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MNI INTERVIEW: Tough Credit Terms Squeeze US Homebuilding-NAHB


American home prices will keep rising with demand pulling further ahead of supply weighed down by Fed hikes and tougher lending terms from commercial lenders, National Association of Home Builders chief forecaster Danushka Nanayakkara-Skillington told MNI.

"We expect healthy demand from Millennials going for the next few years. It's the fact that we just don't have enough housing for them to support it. That's what is keeping house prices higher," she said in an interview.

Chair Jerome Powell said Wednesday after raising interest rates to the highest in more than two decades that home prices are nearing their peak but the market could have “a ways to go” before balancing out. The NAHB expects one more 25bp increase at the next Fed decision to a peak range of 5.5% to 5.75%. (See: MNI INTERVIEW: Powell Opens Door To End Of Fed Hikes-Weinberg)

Higher rates and tougher lending terms will further squeeze a housing market where inventories are already half of normal levels, Nanayakkara-Skillington said.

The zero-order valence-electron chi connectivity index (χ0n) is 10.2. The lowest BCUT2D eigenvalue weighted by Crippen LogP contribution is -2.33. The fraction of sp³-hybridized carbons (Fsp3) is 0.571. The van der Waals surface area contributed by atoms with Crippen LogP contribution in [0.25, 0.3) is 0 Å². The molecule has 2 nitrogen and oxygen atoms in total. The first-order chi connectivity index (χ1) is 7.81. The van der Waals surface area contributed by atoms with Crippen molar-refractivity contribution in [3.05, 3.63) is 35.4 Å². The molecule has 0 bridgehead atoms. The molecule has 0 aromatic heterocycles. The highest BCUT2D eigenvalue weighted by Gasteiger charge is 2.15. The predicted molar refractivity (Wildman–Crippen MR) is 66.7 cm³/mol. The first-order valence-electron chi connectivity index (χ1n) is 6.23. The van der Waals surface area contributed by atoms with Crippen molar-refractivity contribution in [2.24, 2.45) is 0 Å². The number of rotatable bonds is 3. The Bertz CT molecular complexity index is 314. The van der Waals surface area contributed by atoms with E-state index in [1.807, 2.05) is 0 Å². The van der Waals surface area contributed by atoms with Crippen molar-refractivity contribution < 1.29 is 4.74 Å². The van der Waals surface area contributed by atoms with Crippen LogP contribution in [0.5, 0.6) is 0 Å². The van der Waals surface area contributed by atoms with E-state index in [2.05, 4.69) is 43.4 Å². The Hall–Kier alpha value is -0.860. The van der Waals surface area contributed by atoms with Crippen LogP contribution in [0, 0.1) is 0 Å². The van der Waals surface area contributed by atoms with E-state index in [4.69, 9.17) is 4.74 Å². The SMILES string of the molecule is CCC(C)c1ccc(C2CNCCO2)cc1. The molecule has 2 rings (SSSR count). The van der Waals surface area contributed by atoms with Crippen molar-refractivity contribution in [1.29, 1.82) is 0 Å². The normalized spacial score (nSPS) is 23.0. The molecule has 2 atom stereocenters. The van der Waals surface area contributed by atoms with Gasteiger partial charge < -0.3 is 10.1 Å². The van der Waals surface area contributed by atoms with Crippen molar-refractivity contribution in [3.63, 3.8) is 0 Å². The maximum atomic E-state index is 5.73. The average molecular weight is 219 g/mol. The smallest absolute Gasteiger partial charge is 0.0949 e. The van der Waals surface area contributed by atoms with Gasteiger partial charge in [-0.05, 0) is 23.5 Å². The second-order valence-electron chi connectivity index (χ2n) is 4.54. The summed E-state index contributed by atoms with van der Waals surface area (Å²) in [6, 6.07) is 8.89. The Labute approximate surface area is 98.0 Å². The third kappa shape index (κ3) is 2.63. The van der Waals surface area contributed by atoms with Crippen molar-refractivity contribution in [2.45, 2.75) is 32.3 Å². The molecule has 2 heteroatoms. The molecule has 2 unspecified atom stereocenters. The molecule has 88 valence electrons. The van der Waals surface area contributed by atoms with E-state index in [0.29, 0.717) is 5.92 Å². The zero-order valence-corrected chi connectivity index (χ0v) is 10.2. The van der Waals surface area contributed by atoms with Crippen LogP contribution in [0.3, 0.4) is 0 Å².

"The biggest thing for the builders would be lending. Lending standards have gotten much stricter and tighter since the banks collapsed earlier this year," she said. Builders are now paying double on their Acquisition Development and Construction loans, with rates around 11% or 12%.


Potential homebuyers can also expect elevated mortgage rates according to the NAHB, staying around 7% before slowly declining to 6% at the end of 2024 and towards 5% in 2025. Stubborn mortgage rates are keeping would-be sellers anchored to their homes, lowering the number of homes for sale, driving prices and hampering affordability, she said.

The Fed's "going to hold it for a while," said Nanayakkara-Skillington who is expecting around 1% GDP growth this year and a softer job market.

Homebuilders could use some relief when it comes to finding workers. There is a lack of skilled labor with 366,000 open jobs in construction, adding to other costs such as concrete prices that have doubled and a shortage of power transformers, she noted.

One source of optimism comes from multi-family construction that has done "remarkably well" from a rise in buyers looking for more affordable options, Nanayakkara-Skillington said.

Over half a million multi-family units were built last year, the highest since 1986, though NAHB sees moderation to 480,000 units this year and 400,000 next year. The slowdown "is primarily driven by the higher commercial lending standards and the fact that there are 990,000 apartments in the pipeline," she said.

MNI Washington Bureau | +1 202-371-2121 |
MNI Washington Bureau | +1 202-371-2121 |

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